“Can you believe that children know how to name-call? A poor Muslim is called Bangladeshi while the elite one is a Pakistani,” Nazia leaves me stunned. Yes, I too wasn’t aware that these slurs that I happen to hear in my colony are common among children. “All because we fail at self-censorship or fail to correct the one who speaks wrongly around us.” My belief echoes in Nazia’s words.
“My daughter’s paediatrician had told me after her birth: Remember you won’t be watching your child, it is she who will be watching you,” Nazia recalls.
So how to address the issue then? Where must the change begin from?
“First of all we have to accept that religious discrimination is rampant, that it is hitting the brains of our innocent children. And then resolve to find a solution. If we don’t nip the problem in the bud, then our children will never grow up to be humans. They will grow up to be what the harbingers-of-hatred want them to be. Humanity is dying a slow death in our children. And this is happening on both sides…be it the bully or the one being bullied. So we first need to accept that we have a problem and then address it. Stop doing what you don’t want them to do,” Nazia very vocally stresses on this ‘need of the hour in every household.’
And what makes me call it the need of the hour everywhere? Because innocence in children is calling out for it. Because their sad eyes are staring into mine, every time I turn a leaf of the book. And also because we all have read but failed to practice that ‘God made Humans, Man made Religion.’
While I am penning this narrative with trembling fingers, the environs are wrapped in an about-to-set sun’s bright YELLOW hues — Nazia’s favourite colour. And I pray, that may the same brightness envelope our lives in such a manner that saffron & green just remain the beautiful colours of petals and leaves in my garden. Because that is the kind of India Nazia wants to give to Myra, and I would want to give to my child, when we have one!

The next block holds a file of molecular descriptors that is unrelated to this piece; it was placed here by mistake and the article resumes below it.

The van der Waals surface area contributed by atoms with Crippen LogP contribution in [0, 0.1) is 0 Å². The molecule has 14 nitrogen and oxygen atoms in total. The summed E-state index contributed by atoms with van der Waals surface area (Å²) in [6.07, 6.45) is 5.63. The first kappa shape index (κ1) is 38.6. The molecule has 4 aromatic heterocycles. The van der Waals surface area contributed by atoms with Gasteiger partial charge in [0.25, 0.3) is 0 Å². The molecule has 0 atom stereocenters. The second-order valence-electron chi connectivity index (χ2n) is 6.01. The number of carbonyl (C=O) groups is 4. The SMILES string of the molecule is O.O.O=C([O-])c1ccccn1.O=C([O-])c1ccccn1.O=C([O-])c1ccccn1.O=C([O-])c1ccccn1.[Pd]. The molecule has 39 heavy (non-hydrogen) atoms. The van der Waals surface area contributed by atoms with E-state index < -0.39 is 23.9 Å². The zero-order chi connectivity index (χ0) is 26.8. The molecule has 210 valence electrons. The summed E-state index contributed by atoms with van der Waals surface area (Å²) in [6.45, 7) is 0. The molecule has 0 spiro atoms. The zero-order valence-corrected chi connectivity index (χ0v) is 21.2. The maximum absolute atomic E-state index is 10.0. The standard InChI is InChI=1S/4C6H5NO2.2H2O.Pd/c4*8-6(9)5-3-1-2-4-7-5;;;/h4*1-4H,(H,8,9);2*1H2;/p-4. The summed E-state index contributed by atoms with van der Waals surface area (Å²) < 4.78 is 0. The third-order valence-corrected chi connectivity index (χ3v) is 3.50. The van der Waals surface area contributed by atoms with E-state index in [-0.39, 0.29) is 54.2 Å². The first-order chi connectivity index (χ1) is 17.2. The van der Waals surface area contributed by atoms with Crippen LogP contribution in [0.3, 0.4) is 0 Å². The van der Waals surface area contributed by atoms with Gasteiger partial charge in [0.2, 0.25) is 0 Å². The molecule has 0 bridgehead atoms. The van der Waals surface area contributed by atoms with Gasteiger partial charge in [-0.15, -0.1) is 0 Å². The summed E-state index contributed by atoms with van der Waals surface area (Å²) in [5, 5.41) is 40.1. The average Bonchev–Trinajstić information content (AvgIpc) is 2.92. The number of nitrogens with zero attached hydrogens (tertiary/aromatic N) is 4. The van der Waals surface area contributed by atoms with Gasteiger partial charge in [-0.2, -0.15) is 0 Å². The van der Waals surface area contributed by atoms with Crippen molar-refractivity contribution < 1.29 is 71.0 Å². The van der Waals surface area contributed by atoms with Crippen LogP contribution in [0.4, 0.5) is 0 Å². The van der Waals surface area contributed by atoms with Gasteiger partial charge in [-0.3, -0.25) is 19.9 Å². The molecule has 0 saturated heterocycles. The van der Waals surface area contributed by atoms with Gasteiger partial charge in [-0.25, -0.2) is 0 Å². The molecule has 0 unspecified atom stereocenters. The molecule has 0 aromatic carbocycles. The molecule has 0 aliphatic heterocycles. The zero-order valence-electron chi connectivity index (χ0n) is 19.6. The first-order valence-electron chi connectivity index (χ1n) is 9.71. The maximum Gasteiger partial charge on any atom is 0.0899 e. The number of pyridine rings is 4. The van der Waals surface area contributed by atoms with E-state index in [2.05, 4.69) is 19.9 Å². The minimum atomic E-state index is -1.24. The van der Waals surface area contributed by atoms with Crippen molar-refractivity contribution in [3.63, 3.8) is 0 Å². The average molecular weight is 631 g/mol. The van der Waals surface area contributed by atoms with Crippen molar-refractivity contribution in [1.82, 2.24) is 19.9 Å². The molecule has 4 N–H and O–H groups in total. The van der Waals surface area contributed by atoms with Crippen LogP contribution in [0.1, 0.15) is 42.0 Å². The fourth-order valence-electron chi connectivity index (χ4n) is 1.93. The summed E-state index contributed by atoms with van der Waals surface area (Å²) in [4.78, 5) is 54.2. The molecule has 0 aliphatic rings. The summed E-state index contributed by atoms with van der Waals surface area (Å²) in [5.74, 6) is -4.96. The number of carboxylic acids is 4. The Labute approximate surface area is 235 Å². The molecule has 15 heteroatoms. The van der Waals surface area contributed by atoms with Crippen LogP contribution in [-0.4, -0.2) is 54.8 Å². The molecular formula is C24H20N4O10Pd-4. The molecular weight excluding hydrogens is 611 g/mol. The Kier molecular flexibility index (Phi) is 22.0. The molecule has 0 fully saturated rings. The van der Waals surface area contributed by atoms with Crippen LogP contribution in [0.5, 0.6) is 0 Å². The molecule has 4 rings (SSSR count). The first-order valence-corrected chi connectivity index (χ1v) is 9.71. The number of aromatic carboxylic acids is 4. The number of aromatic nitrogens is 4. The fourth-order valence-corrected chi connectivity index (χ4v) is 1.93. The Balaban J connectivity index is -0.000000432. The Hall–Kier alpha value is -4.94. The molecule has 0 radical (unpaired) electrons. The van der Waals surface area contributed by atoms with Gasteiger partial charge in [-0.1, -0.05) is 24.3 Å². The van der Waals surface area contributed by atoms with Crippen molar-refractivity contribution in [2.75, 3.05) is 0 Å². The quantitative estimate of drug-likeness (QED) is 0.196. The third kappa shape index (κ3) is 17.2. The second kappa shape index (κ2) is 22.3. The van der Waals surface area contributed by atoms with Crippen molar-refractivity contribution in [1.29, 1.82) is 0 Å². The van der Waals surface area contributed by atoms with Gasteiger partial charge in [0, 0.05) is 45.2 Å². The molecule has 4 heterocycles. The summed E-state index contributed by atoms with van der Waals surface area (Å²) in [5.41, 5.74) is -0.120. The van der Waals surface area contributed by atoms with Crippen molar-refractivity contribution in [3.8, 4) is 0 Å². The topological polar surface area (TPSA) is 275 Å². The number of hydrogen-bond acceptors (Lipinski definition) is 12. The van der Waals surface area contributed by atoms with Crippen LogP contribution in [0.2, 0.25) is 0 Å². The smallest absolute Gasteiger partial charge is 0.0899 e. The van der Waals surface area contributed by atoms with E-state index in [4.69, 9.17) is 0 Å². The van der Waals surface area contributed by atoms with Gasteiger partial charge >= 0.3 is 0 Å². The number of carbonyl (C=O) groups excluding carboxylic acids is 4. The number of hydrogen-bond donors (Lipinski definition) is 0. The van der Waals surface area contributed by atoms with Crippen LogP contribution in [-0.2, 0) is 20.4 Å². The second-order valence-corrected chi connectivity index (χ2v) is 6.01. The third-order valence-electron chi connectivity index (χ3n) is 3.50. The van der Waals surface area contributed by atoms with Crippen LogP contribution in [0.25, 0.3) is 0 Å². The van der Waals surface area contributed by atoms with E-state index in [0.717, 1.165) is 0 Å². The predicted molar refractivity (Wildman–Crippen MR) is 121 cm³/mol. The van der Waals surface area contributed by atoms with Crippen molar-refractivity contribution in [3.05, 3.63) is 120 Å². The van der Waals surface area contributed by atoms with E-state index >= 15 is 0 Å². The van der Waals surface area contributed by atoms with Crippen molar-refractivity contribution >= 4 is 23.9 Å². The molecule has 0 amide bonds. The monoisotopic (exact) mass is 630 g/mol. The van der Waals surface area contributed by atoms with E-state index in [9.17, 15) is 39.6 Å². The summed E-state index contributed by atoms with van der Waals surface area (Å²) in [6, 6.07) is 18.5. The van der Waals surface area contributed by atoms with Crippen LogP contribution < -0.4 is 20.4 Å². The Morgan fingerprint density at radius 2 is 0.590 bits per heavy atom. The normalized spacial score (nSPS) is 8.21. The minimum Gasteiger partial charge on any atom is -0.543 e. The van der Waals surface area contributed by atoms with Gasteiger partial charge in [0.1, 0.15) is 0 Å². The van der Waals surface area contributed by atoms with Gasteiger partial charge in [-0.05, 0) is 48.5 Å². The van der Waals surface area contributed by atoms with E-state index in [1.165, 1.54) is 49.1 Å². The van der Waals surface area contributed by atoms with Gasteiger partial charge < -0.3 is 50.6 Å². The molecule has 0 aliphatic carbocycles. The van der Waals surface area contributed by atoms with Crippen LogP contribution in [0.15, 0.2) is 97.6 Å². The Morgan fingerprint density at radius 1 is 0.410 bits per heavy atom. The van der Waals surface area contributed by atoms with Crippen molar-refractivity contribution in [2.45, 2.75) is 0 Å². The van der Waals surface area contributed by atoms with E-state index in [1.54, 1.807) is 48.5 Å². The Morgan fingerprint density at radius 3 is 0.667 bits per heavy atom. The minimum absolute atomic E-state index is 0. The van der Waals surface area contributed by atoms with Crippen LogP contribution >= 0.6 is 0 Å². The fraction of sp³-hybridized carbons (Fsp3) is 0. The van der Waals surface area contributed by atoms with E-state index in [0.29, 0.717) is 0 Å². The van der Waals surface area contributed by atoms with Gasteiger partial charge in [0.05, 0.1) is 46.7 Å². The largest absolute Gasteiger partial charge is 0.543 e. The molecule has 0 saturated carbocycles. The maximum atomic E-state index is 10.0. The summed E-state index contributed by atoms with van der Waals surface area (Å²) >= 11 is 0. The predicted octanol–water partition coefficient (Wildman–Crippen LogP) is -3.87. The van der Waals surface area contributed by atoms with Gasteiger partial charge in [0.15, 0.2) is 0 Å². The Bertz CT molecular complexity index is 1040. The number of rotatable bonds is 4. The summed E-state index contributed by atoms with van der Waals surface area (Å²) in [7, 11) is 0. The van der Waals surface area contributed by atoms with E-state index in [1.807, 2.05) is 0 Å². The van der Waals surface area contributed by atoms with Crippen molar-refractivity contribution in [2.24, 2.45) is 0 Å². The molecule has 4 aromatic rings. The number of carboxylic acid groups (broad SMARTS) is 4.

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Image source: Nazia Erum
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Independent Journalist & Winner of 2 Trophies at the Orange Flower Summit & Awards, 2017 (Ex-News
As a Muslim, I can relate to what is being said. I didn’t face bullying in school or college but I did see many Muslim boys being bullied by some classmates for their religion- perhaps a reflection of the conversations that they were witnessing at home. But at the same time, what was really encouraging is that there were many who stood up for their rights including myself. This was back in the 90s. The environment is far more divisive and polarising now. My 5 year old doesn’t understand the concept of religion yet and I just pray that he doesn’t get introduced to it in a hate filled manner.
It annoys me to see kids being victimised. There can be endless discussions about what is fair or not, about good and bad. but what is absolute is that kids should not bear the brunt of the decisions or actions of adults. Let them thrive free of prejudices.